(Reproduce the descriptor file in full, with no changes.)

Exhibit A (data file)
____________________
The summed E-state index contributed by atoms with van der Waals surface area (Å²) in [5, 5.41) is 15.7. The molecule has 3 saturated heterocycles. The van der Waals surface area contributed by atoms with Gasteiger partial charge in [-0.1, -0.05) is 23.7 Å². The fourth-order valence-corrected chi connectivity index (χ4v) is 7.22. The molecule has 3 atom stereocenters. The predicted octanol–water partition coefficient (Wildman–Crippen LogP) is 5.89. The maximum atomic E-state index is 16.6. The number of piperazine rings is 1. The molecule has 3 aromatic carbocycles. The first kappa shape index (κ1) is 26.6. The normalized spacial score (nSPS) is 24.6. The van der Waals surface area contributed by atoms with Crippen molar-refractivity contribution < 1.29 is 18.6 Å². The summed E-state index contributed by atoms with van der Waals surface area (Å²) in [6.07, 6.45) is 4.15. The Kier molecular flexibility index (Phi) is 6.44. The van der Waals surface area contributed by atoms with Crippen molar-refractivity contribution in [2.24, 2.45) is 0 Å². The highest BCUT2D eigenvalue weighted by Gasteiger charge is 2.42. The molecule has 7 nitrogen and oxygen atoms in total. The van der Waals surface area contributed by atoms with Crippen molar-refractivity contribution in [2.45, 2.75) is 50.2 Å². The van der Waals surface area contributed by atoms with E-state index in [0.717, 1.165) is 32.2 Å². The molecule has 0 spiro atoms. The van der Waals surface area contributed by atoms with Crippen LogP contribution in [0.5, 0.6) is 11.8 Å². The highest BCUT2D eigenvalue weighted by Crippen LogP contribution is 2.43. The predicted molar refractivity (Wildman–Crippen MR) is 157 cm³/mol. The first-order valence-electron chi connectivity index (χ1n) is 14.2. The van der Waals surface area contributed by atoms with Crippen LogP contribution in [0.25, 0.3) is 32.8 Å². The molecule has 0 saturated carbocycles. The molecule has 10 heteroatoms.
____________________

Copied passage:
The summed E-state index contributed by atoms with van der Waals surface area (Å²) in [5, 5.41) is 15.7. The molecule has 3 saturated heterocycles. The van der Waals surface area contributed by atoms with Gasteiger partial charge in [-0.1, -0.05) is 23.7 Å². The fourth-order valence-corrected chi connectivity index (χ4v) is 7.22. The molecule has 3 atom stereocenters. The predicted octanol–water partition coefficient (Wildman–Crippen LogP) is 5.89. The maximum atomic E-state index is 16.6. The number of piperazine rings is 1. The molecule has 3 aromatic carbocycles. The first kappa shape index (κ1) is 26.6. The normalized spacial score (nSPS) is 24.6. The van der Waals surface area contributed by atoms with Crippen molar-refractivity contribution < 1.29 is 18.6 Å². The summed E-state index contributed by atoms with van der Waals surface area (Å²) in [6.07, 6.45) is 4.15. The Kier molecular flexibility index (Phi) is 6.44. The van der Waals surface area contributed by atoms with Crippen molar-refractivity contribution in [2.24, 2.45) is 0 Å². The highest BCUT2D eigenvalue weighted by Gasteiger charge is 2.42. The molecule has 7 nitrogen and oxygen atoms in total. The van der Waals surface area contributed by atoms with Crippen molar-refractivity contribution in [2.45, 2.75) is 50.2 Å². The van der Waals surface area contributed by atoms with E-state index in [0.717, 1.165) is 32.2 Å². The molecule has 0 spiro atoms. The van der Waals surface area contributed by atoms with Crippen LogP contribution in [0.5, 0.6) is 11.8 Å². The highest BCUT2D eigenvalue weighted by Crippen LogP contribution is 2.43. The predicted molar refractivity (Wildman–Crippen MR) is 157 cm³/mol. The first-order valence-electron chi connectivity index (χ1n) is 14.2. The van der Waals surface area contributed by atoms with Crippen LogP contribution in [0.25, 0.3) is 32.8 Å². The molecule has 0 saturated carbocycles. The molecule has 10 heteroatoms.